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Thrills and tragedy

'Stoked' documents a skateboarder's zoom to fame before an ugly, destructive crash.

August 29, 2003|Kenneth Turan | Times Staff Writer

Turn on the television any night of the week and the screen is filled to capacity with people so eager, so desperate to be famous, they would settle for Andy Warhol's 15 minutes, no questions asked. But what of the price of celebrity, of the costs it imposes on those not prepared for it? And what do you do with yourself when, against hope and expectation, your fame is suddenly gone?

"Stoked: The Rise and Fall of Gator" is nominally about skateboarding, but it's concerned with a lot more. The deeper subject of this excellent documentary is the compelling dark side of the American dream, the notion -- not necessarily broadcast on television -- that fame, as skateboard star Tony Hawk puts it, "is the worst drug there is."

Though "Stoked's" subject is celebrated skater Mark "Gator" Rogowski, his story has less to do with the specific contours of that sport than with the slow yet inexorable self-destruction of a gifted rebel who didn't realize until it was too late that he'd been programmed to be a disposable hero.

Strongly directed by Helen Stickler, "Stoked" has none of the self-congratulatory aura of last year's "Dogtown and Z-Boys." Rather, it's a classic rags-to-riches-to-rage tale about the fatal nexus of celebrity and market forces, a story that is unexpectedly poignant even though it's told to an insistent punk rock beat.

The word "fatal" is not chosen lightly. For "Stoked" informs us in its opening minutes what hard-core skating fans already know: that Gator Rogowski is now serving a 31-years-to-life sentence for a particularly savage murder.

Speaking extensively via telephone (Stickler apparently could not get permission to film him), Rogowski apologizes for making a mess of his own and other people's lives. "I was a coward emotionally and mentally," he slowly says. "I hate what I did."

This introspective, regretful man is almost unrecognizable from the younger Gator we see in vintage video clips and hear about in interviews with peers like Hawk, Lance Mountain and Steve Caballero. That was someone who thought the party would never end, and "Stoked" expertly shows us why.

What "Stoked" shares with "Dogtown" is access to splendid clips of skateboarders in their prime, and Rogowski, who grew up in Escondido, was definitely something to behold. A young man possessed of both an outstanding talent and hypnotizing charisma, he skated, someone in the movie says, in a way that stuck in people's minds. By age 14, he already had a sponsor and was on his way to becoming one of the sport's emblematic figures.

In Rogowski's own words, skateboarding "represented freedom, personal independence and self-definition." For a sport that mainlined rebelliousness, Gator's edgy personal style, endless bravado and nearly physics-defying moves put him in the right place at the right time for an endorsement contract with Vision Skateboards that made him and the company wealthy.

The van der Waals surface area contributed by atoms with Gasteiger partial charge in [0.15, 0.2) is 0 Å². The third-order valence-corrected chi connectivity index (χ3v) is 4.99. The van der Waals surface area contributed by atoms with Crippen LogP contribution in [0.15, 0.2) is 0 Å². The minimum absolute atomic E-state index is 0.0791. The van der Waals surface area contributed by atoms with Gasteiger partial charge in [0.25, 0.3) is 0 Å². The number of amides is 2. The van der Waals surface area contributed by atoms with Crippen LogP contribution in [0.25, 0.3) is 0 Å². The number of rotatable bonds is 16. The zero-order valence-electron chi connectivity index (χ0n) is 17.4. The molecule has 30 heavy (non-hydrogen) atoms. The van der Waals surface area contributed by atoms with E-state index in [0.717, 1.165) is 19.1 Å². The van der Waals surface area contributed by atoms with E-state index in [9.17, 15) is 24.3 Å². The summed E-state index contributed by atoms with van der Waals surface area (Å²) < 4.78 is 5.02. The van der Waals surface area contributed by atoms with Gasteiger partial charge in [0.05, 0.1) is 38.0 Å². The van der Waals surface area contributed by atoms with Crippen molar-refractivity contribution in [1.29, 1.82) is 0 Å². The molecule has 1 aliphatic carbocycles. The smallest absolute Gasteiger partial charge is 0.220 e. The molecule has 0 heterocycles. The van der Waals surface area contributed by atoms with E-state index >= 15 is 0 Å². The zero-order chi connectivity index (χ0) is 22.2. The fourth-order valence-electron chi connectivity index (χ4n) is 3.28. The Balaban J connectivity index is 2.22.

As the money got bigger, heads got turned, and Rogowski, never the modest type, got hugely self-important. "I think I need to be interviewed," he's shown saying with a smirk in a video clip from 1987, "because I'm one of the most blatant and outspoken jerks in the industry."

Rogowski changed his last name to Anthony and became a fixture of a Swatch-sponsored national tour that treated skateboarders like rock stars and led to TV and film appearances. It must have seemed to him that things couldn't possibly go south. And then they did.

Skateboarding, ever responsive to what was happening on the street, changed direction from the vertical-ramp skating that was Gator's forte to a style of curb-hugging acrobatics that, as recorded in unhappy practice videos, he simply couldn't master. The celebrity, the marketers and the money all went with the wave of the moment, and the veteran skater was suddenly a victim of commercial imperatives he'd never paid much attention to.

As described in honest testimony from friends and colleagues (including longtime fiancee Brandi McClain), that professional catastrophe combined with personal crises and undiagnosed mental conditions to start Gator on a descent into tragedy. Director Stickler, who worked on this film for six years, details how this accident waiting to happen finally went down, and she does it exceptionally well.



MPAA rating: Unrated

Times guidelines: Profanity, adult subject matter

Released by Palm Pictures. Director Helen Stickler. Producer Helen Stickler. Cinematographers Helen Stickler, Peter Sutherland, Dag Yngvesson. Editor Ana Esterov. Music David Reid. Running time: 1 hour, 20 minutes.

In limited release.

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